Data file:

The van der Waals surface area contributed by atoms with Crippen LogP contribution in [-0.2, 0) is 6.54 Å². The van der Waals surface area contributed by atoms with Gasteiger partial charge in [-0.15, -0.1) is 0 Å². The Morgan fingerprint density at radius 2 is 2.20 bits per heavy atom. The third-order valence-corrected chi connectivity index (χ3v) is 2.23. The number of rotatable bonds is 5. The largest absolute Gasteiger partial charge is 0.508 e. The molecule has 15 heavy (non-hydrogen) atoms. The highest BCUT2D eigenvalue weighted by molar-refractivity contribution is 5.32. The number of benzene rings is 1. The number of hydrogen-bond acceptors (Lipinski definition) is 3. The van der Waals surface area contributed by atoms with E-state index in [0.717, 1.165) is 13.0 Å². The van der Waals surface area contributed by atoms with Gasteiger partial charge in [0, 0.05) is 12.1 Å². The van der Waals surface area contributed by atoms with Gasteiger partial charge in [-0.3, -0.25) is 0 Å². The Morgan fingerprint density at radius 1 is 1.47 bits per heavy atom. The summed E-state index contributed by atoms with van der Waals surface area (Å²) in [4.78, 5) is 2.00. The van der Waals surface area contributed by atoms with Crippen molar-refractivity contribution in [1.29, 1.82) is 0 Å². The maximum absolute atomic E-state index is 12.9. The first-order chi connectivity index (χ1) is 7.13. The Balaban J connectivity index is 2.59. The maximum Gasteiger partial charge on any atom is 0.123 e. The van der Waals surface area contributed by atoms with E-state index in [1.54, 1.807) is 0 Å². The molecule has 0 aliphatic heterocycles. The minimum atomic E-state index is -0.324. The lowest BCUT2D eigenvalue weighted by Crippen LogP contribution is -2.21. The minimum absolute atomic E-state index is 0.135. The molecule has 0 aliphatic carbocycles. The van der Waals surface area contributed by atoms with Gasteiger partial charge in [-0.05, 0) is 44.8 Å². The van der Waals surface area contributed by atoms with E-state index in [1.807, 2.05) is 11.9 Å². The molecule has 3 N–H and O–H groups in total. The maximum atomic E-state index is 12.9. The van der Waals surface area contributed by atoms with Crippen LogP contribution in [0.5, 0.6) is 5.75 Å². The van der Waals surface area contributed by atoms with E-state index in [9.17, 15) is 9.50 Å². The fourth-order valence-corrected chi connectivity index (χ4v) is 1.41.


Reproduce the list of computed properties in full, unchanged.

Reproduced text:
The van der Waals surface area contributed by atoms with Crippen LogP contribution in [-0.2, 0) is 6.54 Å². The van der Waals surface area contributed by atoms with Gasteiger partial charge in [-0.15, -0.1) is 0 Å². The Morgan fingerprint density at radius 2 is 2.20 bits per heavy atom. The third-order valence-corrected chi connectivity index (χ3v) is 2.23. The number of rotatable bonds is 5. The largest absolute Gasteiger partial charge is 0.508 e. The molecule has 15 heavy (non-hydrogen) atoms. The highest BCUT2D eigenvalue weighted by molar-refractivity contribution is 5.32. The number of benzene rings is 1. The number of hydrogen-bond acceptors (Lipinski definition) is 3. The van der Waals surface area contributed by atoms with E-state index in [0.717, 1.165) is 13.0 Å². The van der Waals surface area contributed by atoms with Gasteiger partial charge in [0, 0.05) is 12.1 Å². The van der Waals surface area contributed by atoms with Gasteiger partial charge in [-0.3, -0.25) is 0 Å². The Morgan fingerprint density at radius 1 is 1.47 bits per heavy atom. The summed E-state index contributed by atoms with van der Waals surface area (Å²) in [4.78, 5) is 2.00. The van der Waals surface area contributed by atoms with Crippen molar-refractivity contribution in [1.29, 1.82) is 0 Å². The maximum absolute atomic E-state index is 12.9. The first-order chi connectivity index (χ1) is 7.13. The Balaban J connectivity index is 2.59. The maximum Gasteiger partial charge on any atom is 0.123 e. The van der Waals surface area contributed by atoms with E-state index in [1.54, 1.807) is 0 Å². The molecule has 0 aliphatic heterocycles. The minimum atomic E-state index is -0.324. The lowest BCUT2D eigenvalue weighted by Crippen LogP contribution is -2.21. The minimum absolute atomic E-state index is 0.135. The molecule has 0 aliphatic carbocycles. The van der Waals surface area contributed by atoms with Gasteiger partial charge in [-0.05, 0) is 44.8 Å². The van der Waals surface area contributed by atoms with E-state index in [1.807, 2.05) is 11.9 Å². The molecule has 3 N–H and O–H groups in total. The maximum atomic E-state index is 12.9. The van der Waals surface area contributed by atoms with Crippen LogP contribution in [0.5, 0.6) is 5.75 Å². The van der Waals surface area contributed by atoms with E-state index in [9.17, 15) is 9.50 Å². The fourth-order valence-corrected chi connectivity index (χ4v) is 1.41.